09 January 2007

In Memoriam

My Inang
June 27, 1912-December 26, 2006

"Love is patient, love is kind. It is not jealous, is not pompous, it is not inflated, it is not rude, it does not seek its own interests, it is not quick-tempered, it does not brood over injury, it does not rejoice over wrongdoing but rejoices with the truth. It bears all things, believes all things, hopes all things, endures all things."
(1 Corinthians 13:4-7)

My grandma, or
"Inang" as we all called her ("mother" in our dialect), was the embodiment of Love. Her love touched the lives of an incredible number of people - as a sister to 8, a mother to 7, a grandmother to 29, a great-grandmother to 23, and not to mention as a cousin, aunt, godmother, friend to many others. She was never stingy with her love, always answering "I love you all!" when her grandchildren would tease with the question of "Who is your favorite?"

Inang was a beautiful, kind woman of incredible fortitude and selflessness. Inang experienced many difficult times - from her days in the Philippines during the Japanese occupation in WWII (she used to tell me about how she and her family had to hide in a ditch), to becoming a widow with 7 children to look after, to her immigration to Chicago in 1969, to her diagnosis of cancer in the thyroid in the 70s, to her last days when fate knocked at her door with the return of cancer and her body finally succumbing to the unbearable pain from the metastasized cancer in her bones. She endured through these and many other painful experiences with the dignity and grace worthy of myth.

Although I was not alive for the first 70some years of her life, I am certain of her virtues as a witness to her last days. When we brought Inang to the hopsital the Friday before Christmas, she had already been feeling intense pain in her back and ribs. As a result, she had barely been eating for almost two weeks, and upon admittance to the ER, we learned that she was near kidney failure from dehydration. Just the day before that, she had started to undergo radiation therapy to try to shrink the malignant mass in her pharynx - but the two treatments she received were simply too much for her weak body. Even in that frail state, she was thinking of her family, asking us on the ride home from radiation in a barely perceptible whisper, "Nu ko bisang mangan?" or "Where do you want to eat?" - showing her love and concern for her family in the characteristically-Filipino way of attending to our stomachs first.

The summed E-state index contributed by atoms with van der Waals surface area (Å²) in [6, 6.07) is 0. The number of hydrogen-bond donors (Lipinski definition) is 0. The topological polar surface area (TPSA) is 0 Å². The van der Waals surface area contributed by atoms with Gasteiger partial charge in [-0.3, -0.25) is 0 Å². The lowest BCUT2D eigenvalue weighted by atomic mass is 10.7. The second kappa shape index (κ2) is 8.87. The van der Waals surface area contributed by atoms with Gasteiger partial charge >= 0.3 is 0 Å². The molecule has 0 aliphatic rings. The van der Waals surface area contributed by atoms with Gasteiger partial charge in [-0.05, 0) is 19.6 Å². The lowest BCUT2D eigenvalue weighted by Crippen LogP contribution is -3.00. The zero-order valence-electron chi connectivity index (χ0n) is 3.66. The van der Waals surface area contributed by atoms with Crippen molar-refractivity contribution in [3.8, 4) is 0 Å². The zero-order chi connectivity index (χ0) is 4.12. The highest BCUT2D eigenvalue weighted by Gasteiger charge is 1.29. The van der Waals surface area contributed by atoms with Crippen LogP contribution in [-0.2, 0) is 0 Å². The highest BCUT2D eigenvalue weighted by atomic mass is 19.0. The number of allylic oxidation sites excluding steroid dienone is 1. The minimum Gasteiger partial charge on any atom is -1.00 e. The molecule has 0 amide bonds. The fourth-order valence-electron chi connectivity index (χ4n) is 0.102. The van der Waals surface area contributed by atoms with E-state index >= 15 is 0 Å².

Over the five days she was in the hospital, Inang's entire extended family in the States (nearly 50 of us, all but me living near Chicago) took turns keeping vigil at her bedside, hoping that she would stabilize and be able to go home to Buffalo Grove. Although her pain went from horrible to insufferable, Inang insisted on maintaining her independence in the daily functions we take for granted as healthy adults like sitting up and going to the bathroom. She even remained kind in her most agonizing and difficult moments, always thanking the nurses for their help after she had been screaming from the pain when they changed her position in bed or when she refused to take medicine. The pain's intensity was clear from the strength of her grip when she was feeling the sharpness in her bones, but her pleadings with God to take away the pain never approached infantile. I was amazed at the dignity with which she handled herself, where the strongest of spirit would probably die from despair. My greatest regret is realizing only at her deathbed that Inang was and is my hero, the kind of person that I want to be.